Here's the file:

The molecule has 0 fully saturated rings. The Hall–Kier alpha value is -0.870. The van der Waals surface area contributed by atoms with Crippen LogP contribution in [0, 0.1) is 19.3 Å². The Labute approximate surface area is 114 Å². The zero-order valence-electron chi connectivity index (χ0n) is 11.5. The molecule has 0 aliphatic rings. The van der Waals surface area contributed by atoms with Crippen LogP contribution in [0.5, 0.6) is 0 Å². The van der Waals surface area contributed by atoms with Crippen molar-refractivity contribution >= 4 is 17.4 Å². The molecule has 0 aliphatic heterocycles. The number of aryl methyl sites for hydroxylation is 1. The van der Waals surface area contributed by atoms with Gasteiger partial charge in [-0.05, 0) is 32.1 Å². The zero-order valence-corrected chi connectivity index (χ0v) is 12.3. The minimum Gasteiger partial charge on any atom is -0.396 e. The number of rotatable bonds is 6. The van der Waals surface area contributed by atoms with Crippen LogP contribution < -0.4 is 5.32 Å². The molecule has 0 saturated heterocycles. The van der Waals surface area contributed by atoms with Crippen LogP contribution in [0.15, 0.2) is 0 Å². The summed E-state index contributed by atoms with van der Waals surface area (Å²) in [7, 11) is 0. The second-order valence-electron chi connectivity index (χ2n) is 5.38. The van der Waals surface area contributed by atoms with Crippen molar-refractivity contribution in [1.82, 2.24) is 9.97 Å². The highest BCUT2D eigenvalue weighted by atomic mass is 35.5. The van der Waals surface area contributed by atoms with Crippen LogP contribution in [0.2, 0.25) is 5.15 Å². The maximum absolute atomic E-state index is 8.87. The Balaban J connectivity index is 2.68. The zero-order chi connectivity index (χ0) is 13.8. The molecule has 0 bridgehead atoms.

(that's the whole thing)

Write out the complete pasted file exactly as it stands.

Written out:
The molecule has 0 fully saturated rings. The Hall–Kier alpha value is -0.870. The van der Waals surface area contributed by atoms with Crippen LogP contribution in [0, 0.1) is 19.3 Å². The Labute approximate surface area is 114 Å². The zero-order valence-electron chi connectivity index (χ0n) is 11.5. The molecule has 0 aliphatic rings. The van der Waals surface area contributed by atoms with Crippen LogP contribution in [0.5, 0.6) is 0 Å². The van der Waals surface area contributed by atoms with Crippen molar-refractivity contribution >= 4 is 17.4 Å². The molecule has 0 aliphatic heterocycles. The number of aryl methyl sites for hydroxylation is 1. The van der Waals surface area contributed by atoms with Gasteiger partial charge in [-0.05, 0) is 32.1 Å². The zero-order valence-corrected chi connectivity index (χ0v) is 12.3. The minimum Gasteiger partial charge on any atom is -0.396 e. The number of rotatable bonds is 6. The van der Waals surface area contributed by atoms with Crippen LogP contribution < -0.4 is 5.32 Å². The molecule has 0 saturated heterocycles. The van der Waals surface area contributed by atoms with Crippen LogP contribution in [0.15, 0.2) is 0 Å². The summed E-state index contributed by atoms with van der Waals surface area (Å²) in [7, 11) is 0. The second-order valence-electron chi connectivity index (χ2n) is 5.38. The van der Waals surface area contributed by atoms with Crippen molar-refractivity contribution in [1.82, 2.24) is 9.97 Å². The highest BCUT2D eigenvalue weighted by atomic mass is 35.5. The van der Waals surface area contributed by atoms with Crippen LogP contribution in [0.2, 0.25) is 5.15 Å². The maximum absolute atomic E-state index is 8.87. The Balaban J connectivity index is 2.68. The zero-order chi connectivity index (χ0) is 13.8. The molecule has 0 bridgehead atoms.